Not only does the respondent fail to come forward with an adequate justification to explain this long-continued, wide discrepancy between the number of qualified Negroes in the County and their representation on the jury rolls, but the evidence is practically canclusive that the method of selection at the time of Seals' trial and during the preceding years invitably resulted in systematic exclusion of all but a token number of Negroes from the jury rolls. We conclude that the presence of no Negroes on the 18-man grand jury which indicted Seals, and of 2 Negroes on the venire of 110 persons from which came the petit jury which convicted Seals and condenmed him to death was not a mere fortuitous accident but was the result of systematic exclusion of Negroes from the jury rolls.


Left for decision is the question of whether the objection to the grand jury or to the petit jury or to both on the ground of systematic exclusion of Negroes remains open for consideration in this habeas corpus proceeding. The Alabama Supreme Court was of the opinion that Seals had waived his constitutional rights to insist that members of his race not be systematically excluded because of race from both grand jury and petit jury service when he and his attorney did not make the objection on his trial or on motion for new trial. Ex parte Seals, 1961, 271 Ala. 622, 126 So.2d 474, 475. We do not agree.


The general rule has been well stated by the United States Supreme Court that, 'The primary purpose of a habeas corpus proceeding is to make certain that a man is not unjustly imprisoned. And if for some justifiable reason he was previously unable to assert his rights or was unaware of the significance of relevant facts, it is neither necessary nor reasonable to deny him all opportunity of obtaining judicial relief.' Price v. Johnson, 1948,334 U.S. 266, 291, 68 S.Ct. 1049, 92 L.Ed. 1356.


In United States ex rel. Goldsby v. Harpole, 1959, 5 Cir., 263 F.2d 71, 81, this Court pointed out that systematic exclusion of members of an accused's race from a trial jury would involve consequences far more serious than their exclusion from a grand jury. We held that such exclusion from a trial jury would violate the due process clause of the Fourteenth Amendment as well as the equal protection clause. We pointed out the difficulties under which white lawyers labored in raising the objection. In the interest of fundamental fairness, we felt it our duty to take certain judicial notice as follows:


'As Judges of a Circuit comprising six states of the deep South, we think that it is our duty to take judicial notice that lawyers residing in many southern jurisdictions rarely, almost to the point of never, raise the issue of systematic exclusion of Negroes from juries.'


263 F.2d at p. 82. In that case we held that the conduct of Goldsby's counsel without consulation with his client did not bind Goldsby to a waiver of his constitutional right to object to the systematic exclusion of members of his race from the trial jury.


The evidence in this case confirms the soundness of that holding. Honorable Carl Booth, who had been the State prosecuting attorney in Mobile since 1943, testified that no motion based on the exclusion of Negroes from the grand jury or the petit jury had ever been made prior to Seals' trial; that one such attack has been made since Seals' trial by a defendant represented by Vernon Crawford, whom the record reveals was a Negro attorney; Mr. Johnson, the attorney who represented Seals on his trial, testified that he had defended many other Negroes for capital crimes, somewhere between fifteen and fifty, but that he never had a Negro as one of the jurors in a capital case in which a Negro was a defendant. He had never attacked the composition of a jury on the ground that Negroes were systematically excluded. Mr. Johnson gave his opinion that no grounds existed for such an attack. But, on cross-examination by Seals' present counsel, Mr. Johnson admitted that he had no knowledge of the evidentiary facts which, as we have held, showed that negroes were systematically excluded from the juries.6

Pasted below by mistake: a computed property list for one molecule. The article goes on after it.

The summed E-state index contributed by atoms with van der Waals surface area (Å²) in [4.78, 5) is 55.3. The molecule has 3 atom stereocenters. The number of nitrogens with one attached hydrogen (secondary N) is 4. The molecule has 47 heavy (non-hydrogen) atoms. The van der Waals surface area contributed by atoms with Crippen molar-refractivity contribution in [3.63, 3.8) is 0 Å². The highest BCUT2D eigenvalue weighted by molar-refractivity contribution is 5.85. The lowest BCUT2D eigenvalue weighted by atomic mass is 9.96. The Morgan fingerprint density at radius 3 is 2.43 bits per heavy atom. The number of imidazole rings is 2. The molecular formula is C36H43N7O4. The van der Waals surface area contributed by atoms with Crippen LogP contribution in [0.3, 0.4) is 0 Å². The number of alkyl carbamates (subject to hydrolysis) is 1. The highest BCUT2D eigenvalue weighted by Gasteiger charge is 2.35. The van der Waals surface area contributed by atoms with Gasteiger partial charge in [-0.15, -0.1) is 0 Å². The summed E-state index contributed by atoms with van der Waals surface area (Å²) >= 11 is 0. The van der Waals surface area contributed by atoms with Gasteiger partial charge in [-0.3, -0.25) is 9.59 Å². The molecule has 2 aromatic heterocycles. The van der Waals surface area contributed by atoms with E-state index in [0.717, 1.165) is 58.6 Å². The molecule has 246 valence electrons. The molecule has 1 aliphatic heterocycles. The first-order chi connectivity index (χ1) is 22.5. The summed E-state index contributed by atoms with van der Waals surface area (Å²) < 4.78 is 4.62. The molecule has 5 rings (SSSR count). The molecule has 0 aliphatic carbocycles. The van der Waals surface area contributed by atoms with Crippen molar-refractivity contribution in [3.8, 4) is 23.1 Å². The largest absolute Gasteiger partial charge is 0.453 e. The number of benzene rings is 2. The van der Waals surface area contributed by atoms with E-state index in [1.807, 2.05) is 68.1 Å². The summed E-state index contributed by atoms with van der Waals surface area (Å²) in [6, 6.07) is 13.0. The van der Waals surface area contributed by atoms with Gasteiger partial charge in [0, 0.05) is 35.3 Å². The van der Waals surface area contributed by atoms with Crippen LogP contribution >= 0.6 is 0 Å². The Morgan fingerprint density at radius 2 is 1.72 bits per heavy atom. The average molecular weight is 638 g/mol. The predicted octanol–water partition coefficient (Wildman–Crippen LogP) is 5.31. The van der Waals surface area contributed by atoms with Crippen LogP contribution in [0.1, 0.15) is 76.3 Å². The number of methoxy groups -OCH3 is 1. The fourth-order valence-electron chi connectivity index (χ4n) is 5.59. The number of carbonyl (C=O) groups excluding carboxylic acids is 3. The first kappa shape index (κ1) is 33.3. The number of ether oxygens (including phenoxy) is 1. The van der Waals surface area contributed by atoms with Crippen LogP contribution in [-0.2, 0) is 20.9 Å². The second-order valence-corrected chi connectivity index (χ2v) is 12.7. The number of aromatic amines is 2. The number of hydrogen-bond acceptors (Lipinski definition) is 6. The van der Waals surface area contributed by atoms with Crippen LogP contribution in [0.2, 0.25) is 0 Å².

In a footnote referring to Speller v. Allen, 345 U.S. 946, 73 S.Ct. 827, 97 L.Ed. 1370, decided along with Brown v. Allen, 1953, 344 U.S. 433, 480, 73 S.Ct. 397, 97 L.Ed. 469, on the subject of what objections to the selection of jurors remain open for consideration the Supreme Court said:


'Evidence in state criminal proceedings to support objections on federal constitutional grounds, known to state defendants and their counsel, or easily ascertainable, cannot be withheld or neglected at the state trial and used later to support habeas corpus. State criminal proceedings would be unreasonably hampered. Ex parte Spencer, 228 U.S. 652, 660 (33 S.Ct. 709, 57 L.Ed. 1010); In re Wood, 140 U.S. 278, 285 (11 S.Ct. 738, 35 L.Ed. 505); Crowe v. United States, (4 Cir.,) 175 F.2d 799; Price v. Johnston, 334 U.S. 266, 289 (68 S.Ct. 1049, 92 L.Ed. 1356), and the dissent.'


In United States v. Harpole, supra, we held that the objection as to the grand jury was waived. In that case, however, the evidence to support the objection was easily ascertainable and was in fact known to defendant's counsel. In the present case the evidence to support objections to the composition of the jury was entirely unknown to the defendant Seals, who was at no time even consulted by his attorney on this subject. Further, that evidence was not known to the attorney who defended Seals. Finally, that evidence was not 'easily ascertainable,' but has been produced in the hearing of this petition only as the result of unusual and exhaustive investigation by Seals' present counse.